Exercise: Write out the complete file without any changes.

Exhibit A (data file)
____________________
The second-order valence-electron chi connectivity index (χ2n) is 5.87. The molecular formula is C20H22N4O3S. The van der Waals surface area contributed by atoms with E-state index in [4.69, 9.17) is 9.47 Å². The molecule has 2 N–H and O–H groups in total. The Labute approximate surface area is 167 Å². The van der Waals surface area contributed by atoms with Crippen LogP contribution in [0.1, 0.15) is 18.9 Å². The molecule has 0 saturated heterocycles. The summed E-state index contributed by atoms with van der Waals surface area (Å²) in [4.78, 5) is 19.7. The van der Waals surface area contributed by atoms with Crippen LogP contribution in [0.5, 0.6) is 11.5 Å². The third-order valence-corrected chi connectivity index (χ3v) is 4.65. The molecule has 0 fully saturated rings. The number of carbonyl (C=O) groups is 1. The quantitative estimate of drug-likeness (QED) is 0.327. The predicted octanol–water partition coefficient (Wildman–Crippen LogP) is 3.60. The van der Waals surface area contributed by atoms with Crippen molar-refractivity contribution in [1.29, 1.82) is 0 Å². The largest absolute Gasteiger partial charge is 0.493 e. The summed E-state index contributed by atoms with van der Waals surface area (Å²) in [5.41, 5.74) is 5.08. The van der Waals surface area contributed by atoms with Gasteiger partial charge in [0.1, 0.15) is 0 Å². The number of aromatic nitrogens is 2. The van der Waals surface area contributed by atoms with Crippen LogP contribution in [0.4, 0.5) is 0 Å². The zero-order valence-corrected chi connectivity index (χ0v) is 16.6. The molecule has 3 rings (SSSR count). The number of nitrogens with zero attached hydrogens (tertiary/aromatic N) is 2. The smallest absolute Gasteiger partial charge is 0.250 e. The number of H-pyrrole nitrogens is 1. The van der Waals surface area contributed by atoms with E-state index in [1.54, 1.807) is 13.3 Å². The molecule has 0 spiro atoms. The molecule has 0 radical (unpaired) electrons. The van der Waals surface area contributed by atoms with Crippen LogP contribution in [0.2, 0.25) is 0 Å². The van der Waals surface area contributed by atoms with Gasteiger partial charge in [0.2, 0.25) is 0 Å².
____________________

The second-order valence-electron chi connectivity index (χ2n) is 5.87. The molecular formula is C20H22N4O3S. The van der Waals surface area contributed by atoms with E-state index in [4.69, 9.17) is 9.47 Å². The molecule has 2 N–H and O–H groups in total. The Labute approximate surface area is 167 Å². The van der Waals surface area contributed by atoms with Crippen LogP contribution in [0.1, 0.15) is 18.9 Å². The molecule has 0 saturated heterocycles. The summed E-state index contributed by atoms with van der Waals surface area (Å²) in [4.78, 5) is 19.7. The van der Waals surface area contributed by atoms with Crippen LogP contribution in [0.5, 0.6) is 11.5 Å². The third-order valence-corrected chi connectivity index (χ3v) is 4.65. The molecule has 0 fully saturated rings. The number of carbonyl (C=O) groups is 1. The quantitative estimate of drug-likeness (QED) is 0.327. The predicted octanol–water partition coefficient (Wildman–Crippen LogP) is 3.60. The van der Waals surface area contributed by atoms with Crippen molar-refractivity contribution in [1.29, 1.82) is 0 Å². The largest absolute Gasteiger partial charge is 0.493 e. The summed E-state index contributed by atoms with van der Waals surface area (Å²) in [5.41, 5.74) is 5.08. The van der Waals surface area contributed by atoms with Gasteiger partial charge in [0.1, 0.15) is 0 Å². The number of aromatic nitrogens is 2. The van der Waals surface area contributed by atoms with Crippen LogP contribution in [0.4, 0.5) is 0 Å². The zero-order valence-corrected chi connectivity index (χ0v) is 16.6. The molecule has 3 rings (SSSR count). The number of nitrogens with zero attached hydrogens (tertiary/aromatic N) is 2. The smallest absolute Gasteiger partial charge is 0.250 e. The number of H-pyrrole nitrogens is 1. The van der Waals surface area contributed by atoms with E-state index in [1.54, 1.807) is 13.3 Å². The molecule has 0 spiro atoms. The molecule has 0 radical (unpaired) electrons. The van der Waals surface area contributed by atoms with Crippen LogP contribution in [0.2, 0.25) is 0 Å². The van der Waals surface area contributed by atoms with Gasteiger partial charge in [0.2, 0.25) is 0 Å².